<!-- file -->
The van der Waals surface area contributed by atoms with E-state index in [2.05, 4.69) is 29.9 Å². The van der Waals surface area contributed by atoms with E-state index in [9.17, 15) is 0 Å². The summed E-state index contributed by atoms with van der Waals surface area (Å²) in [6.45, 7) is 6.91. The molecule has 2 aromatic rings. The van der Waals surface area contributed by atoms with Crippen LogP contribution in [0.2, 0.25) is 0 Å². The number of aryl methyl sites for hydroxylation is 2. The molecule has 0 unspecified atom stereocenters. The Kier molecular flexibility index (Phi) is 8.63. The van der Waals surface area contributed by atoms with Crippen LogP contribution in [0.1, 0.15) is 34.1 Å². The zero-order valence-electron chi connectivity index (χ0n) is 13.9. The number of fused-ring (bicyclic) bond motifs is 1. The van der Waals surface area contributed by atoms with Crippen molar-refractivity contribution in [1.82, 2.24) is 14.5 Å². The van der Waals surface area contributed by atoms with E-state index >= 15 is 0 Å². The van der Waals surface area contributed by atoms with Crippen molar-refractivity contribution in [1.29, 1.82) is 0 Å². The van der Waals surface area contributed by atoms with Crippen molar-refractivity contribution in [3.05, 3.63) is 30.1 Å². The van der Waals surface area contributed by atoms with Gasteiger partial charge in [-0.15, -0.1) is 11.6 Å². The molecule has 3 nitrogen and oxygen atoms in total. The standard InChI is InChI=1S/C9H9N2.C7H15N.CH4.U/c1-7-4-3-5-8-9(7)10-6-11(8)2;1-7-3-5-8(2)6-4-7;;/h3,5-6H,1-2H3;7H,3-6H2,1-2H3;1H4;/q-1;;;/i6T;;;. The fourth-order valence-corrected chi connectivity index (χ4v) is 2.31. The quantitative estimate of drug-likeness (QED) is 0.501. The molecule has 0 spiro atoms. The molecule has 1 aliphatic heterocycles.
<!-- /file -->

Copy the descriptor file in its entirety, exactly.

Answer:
The van der Waals surface area contributed by atoms with E-state index in [2.05, 4.69) is 29.9 Å². The van der Waals surface area contributed by atoms with E-state index in [9.17, 15) is 0 Å². The summed E-state index contributed by atoms with van der Waals surface area (Å²) in [6.45, 7) is 6.91. The molecule has 2 aromatic rings. The van der Waals surface area contributed by atoms with Crippen LogP contribution in [0.2, 0.25) is 0 Å². The number of aryl methyl sites for hydroxylation is 2. The molecule has 0 unspecified atom stereocenters. The Kier molecular flexibility index (Phi) is 8.63. The van der Waals surface area contributed by atoms with Crippen LogP contribution in [0.1, 0.15) is 34.1 Å². The zero-order valence-electron chi connectivity index (χ0n) is 13.9. The number of fused-ring (bicyclic) bond motifs is 1. The van der Waals surface area contributed by atoms with Crippen molar-refractivity contribution in [1.82, 2.24) is 14.5 Å². The van der Waals surface area contributed by atoms with E-state index >= 15 is 0 Å². The van der Waals surface area contributed by atoms with Crippen molar-refractivity contribution in [1.29, 1.82) is 0 Å². The van der Waals surface area contributed by atoms with Crippen molar-refractivity contribution in [3.05, 3.63) is 30.1 Å². The van der Waals surface area contributed by atoms with Gasteiger partial charge in [-0.15, -0.1) is 11.6 Å². The molecule has 3 nitrogen and oxygen atoms in total. The standard InChI is InChI=1S/C9H9N2.C7H15N.CH4.U/c1-7-4-3-5-8-9(7)10-6-11(8)2;1-7-3-5-8(2)6-4-7;;/h3,5-6H,1-2H3;7H,3-6H2,1-2H3;1H4;/q-1;;;/i6T;;;. The fourth-order valence-corrected chi connectivity index (χ4v) is 2.31. The quantitative estimate of drug-likeness (QED) is 0.501. The molecule has 0 spiro atoms. The molecule has 1 aliphatic heterocycles.